Jason Statham is doing pushups for a really great cause.

It's called the 22 Pushup Challenge and it's meant to draw awareness to the epidemic of post-traumatic stress disorder and suicide among military veterans. The 22 represents the highly-cited stat for the number of veterans, on average, who die by suicide each day (although that statistic is lacking context and possibly based on outdated or incomplete numbers).

In recent days, Statham has been posting videos of himself completing his 22 daily pushups — even poking fun at director Guy Ritchie's less-than-perfect form in the process.


To honor those who serve and to raise awareness for veteran suicide. Real heroes that need help. @22pushupchallenge #22kill @guyritchie

Posted by Jason Statham on Wednesday, September 21, 2016

The goal of the challenge is to utilize the power of social media to combat the stigma surrounding veteran suicide.

With roles in movies like "The Transporter" series, "The Italian Job," the "Fast & Furious" series, and pretty much any other film that's ever needed a tough guy with a cockney accent, Statham is one of the greatest action stars of all time.

Knowing that, it shouldn't come as any surprise that he's got his form locked down when it comes to being able to fire off a string of pushups.

Statham isn't alone, either. Tens of thousands of others — celebs and otherwise — have taken the 22 Pushup Challenge, sharing their stories on social media.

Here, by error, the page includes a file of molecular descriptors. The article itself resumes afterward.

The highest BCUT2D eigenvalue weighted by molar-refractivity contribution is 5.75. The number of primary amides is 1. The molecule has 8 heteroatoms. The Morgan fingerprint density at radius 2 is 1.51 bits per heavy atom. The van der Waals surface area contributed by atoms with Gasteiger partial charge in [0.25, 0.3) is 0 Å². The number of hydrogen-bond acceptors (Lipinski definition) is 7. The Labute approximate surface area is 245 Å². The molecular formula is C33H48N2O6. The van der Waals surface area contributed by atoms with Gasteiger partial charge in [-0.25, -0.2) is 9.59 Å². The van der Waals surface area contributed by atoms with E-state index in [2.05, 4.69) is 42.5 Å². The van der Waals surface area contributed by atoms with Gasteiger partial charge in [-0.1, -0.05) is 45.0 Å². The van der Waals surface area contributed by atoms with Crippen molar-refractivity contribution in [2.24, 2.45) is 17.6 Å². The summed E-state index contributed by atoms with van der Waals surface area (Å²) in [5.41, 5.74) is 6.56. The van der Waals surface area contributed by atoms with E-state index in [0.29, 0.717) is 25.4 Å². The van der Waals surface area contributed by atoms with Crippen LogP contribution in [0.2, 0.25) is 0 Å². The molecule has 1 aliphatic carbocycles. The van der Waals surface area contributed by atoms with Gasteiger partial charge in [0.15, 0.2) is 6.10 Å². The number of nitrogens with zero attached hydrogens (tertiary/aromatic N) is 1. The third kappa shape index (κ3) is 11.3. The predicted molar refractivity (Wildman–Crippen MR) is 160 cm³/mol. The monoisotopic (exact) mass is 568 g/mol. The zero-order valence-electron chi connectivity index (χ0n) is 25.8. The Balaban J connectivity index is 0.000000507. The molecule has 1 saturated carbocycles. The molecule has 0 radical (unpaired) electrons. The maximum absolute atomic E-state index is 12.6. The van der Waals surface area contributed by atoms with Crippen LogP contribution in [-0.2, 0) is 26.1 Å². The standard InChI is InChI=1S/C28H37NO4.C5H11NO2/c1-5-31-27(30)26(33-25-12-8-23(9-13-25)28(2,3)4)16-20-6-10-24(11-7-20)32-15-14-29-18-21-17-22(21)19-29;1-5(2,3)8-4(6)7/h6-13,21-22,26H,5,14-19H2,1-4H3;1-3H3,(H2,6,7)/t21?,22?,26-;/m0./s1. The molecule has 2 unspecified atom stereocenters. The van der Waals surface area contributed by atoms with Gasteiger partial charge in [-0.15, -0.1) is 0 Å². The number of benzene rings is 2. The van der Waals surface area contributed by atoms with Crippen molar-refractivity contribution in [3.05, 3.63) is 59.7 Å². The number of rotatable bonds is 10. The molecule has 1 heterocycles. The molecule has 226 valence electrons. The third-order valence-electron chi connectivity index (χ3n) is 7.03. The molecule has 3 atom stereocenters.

Some notable participants include John Krasinski of "The Office" and, more recently, "13 Hours."

Actors Chris Pratt and Anna Farris also joined in the challenge.

And even Blink-182 drummer Travis Barker got in on the action.

Like other socially-driven awareness campaigns, the 22 Pushup Challenge relies on a combination of participation and fundraising.

Similar to 2014's Ice Bucket Challenge, which helped raise more than $100 million for the ALS Association, the 22 Pushup Challenge helps raise money for an organization of its own: Honor Courage Commitment's 22Kill. Money raised by 22Kill through the 22 Pushup Challenge will be used to support organizations offering programs focused on veteran empowerment and mental health treatment.

While PTSD can affect anybody, veterans are at a higher risk of developing the condition than the general population.

Many combat veterans are exposed to traumatic, life-threatening experiences. According to the Veterans Administration, between 11 and 20% of veterans have PTSD. If left untreated, PTSD can lead to suicide.

To learn more about the 22 Pushup Challenge, visit 22Kill's Facebook page.

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